Feb. 28, 2008
William F. Buckley, Jr., was my first conservativeand I didnt like him much. With his arched eyebrow and flickering tongue, with his $50 words, I thought he was the perfect picture of a snob. I thought his brand of politics would never attract a national following.
As a young college student, I watched him on TV. I wasnt buying his labored defenses of constitutionalism that he said justified some in resisting integration. I was strong for civil rights and he was against civil rights. Or at least thats what I thought at the time.
When my hero Hubert Humphrey took to the Senate floor to defend the great Civil Rights Act of 1964, I laughed when he said if any part of that great charter ever led to racial quotas or set-asides, he would eat the page of the Congressional Record on which the bill was printed. I hope Hubert liked Tabasco sauce.
Buckley had warned us. And he warned us of many other things, too. Like Communism.
Perhaps it was because Buckley was such a great man of faith himself that he understood instinctively that Communism was, in the words of Aleksandr Solzhenitsyn, atheism with a knife to your childrens throats.
I laughed, too, when Buckley ran for Mayor of New York City in 1965. He ran against the liberal knight, John V. Lindsay. Buckley realized he never stood a chance, saying that if he won hed demand a recount.
Later, when Lindsay switched parties and became a Democrat, his staffers asked me what the Mayor of New York could do for me in my own race for state Assembly. Knowing how my Long Island neighbors despised the limousine liberal Lindsay, I said: Mayor Lindsay could denounce me by name. The devil didnt make me say that; William F. Buckley, Jr. did.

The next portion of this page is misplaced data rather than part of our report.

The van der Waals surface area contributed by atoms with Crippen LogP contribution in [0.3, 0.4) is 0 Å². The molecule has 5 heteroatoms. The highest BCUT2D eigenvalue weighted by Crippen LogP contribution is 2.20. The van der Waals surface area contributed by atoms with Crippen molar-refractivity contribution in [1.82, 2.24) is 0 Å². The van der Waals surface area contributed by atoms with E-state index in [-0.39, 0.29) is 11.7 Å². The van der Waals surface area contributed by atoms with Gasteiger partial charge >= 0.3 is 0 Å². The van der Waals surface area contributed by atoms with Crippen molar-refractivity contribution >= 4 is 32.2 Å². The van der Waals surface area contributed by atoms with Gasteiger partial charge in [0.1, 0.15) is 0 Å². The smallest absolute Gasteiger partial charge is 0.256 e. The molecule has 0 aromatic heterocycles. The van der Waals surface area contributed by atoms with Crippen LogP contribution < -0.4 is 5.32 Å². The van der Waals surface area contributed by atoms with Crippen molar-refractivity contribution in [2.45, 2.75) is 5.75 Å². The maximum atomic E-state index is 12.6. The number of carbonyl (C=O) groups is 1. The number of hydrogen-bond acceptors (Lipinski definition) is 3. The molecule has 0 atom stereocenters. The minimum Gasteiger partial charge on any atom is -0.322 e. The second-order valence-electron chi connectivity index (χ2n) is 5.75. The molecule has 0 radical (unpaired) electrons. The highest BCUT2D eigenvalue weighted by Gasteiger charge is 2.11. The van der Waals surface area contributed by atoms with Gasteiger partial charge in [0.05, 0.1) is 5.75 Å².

When Buckley debated Governor Ronald Reagan about giving away the Panama Canal, I invited my fellow Coast Guard officers to watch it on TV. As we gathered in the Officers Club, I assured them that Buckley clean up the floor with Reagan. At that time, I happened to agree with Buckley that the U.S. ought to give away the canal. I agreed with California Senator Hayakawa who said we stole it fair and square.
What we saw instead was Ronald Reagan at the height of his powers. I switched parties and positions on the spot. I became a Reagan man. And Bill Buckleywrong as he was on the canalbecame one of Reagans best boosters. My Coast Guard buddies never asked for my political advice again.
Perhaps my favorite Buckley quote is the one that summed up his political philosophyand mine. It wasnt just because he was a Yale man that he put down Harvard so memorably. He said: I should sooner live in a society governed by the first two thousand names in the Boston telephone directory than in a society governed by the two thousand faculty members of Harvard University. He was, after all, a good democrat.
He would have agreed with Edmund Burke: Individuals are foolish, but the species is wise. William F. Buckley, Jr. understood that ideas have consequences. And he did his best to advance the ideas of faith, family and freedom. He did it with wit and energy. God rest ye, Merry Gentleman!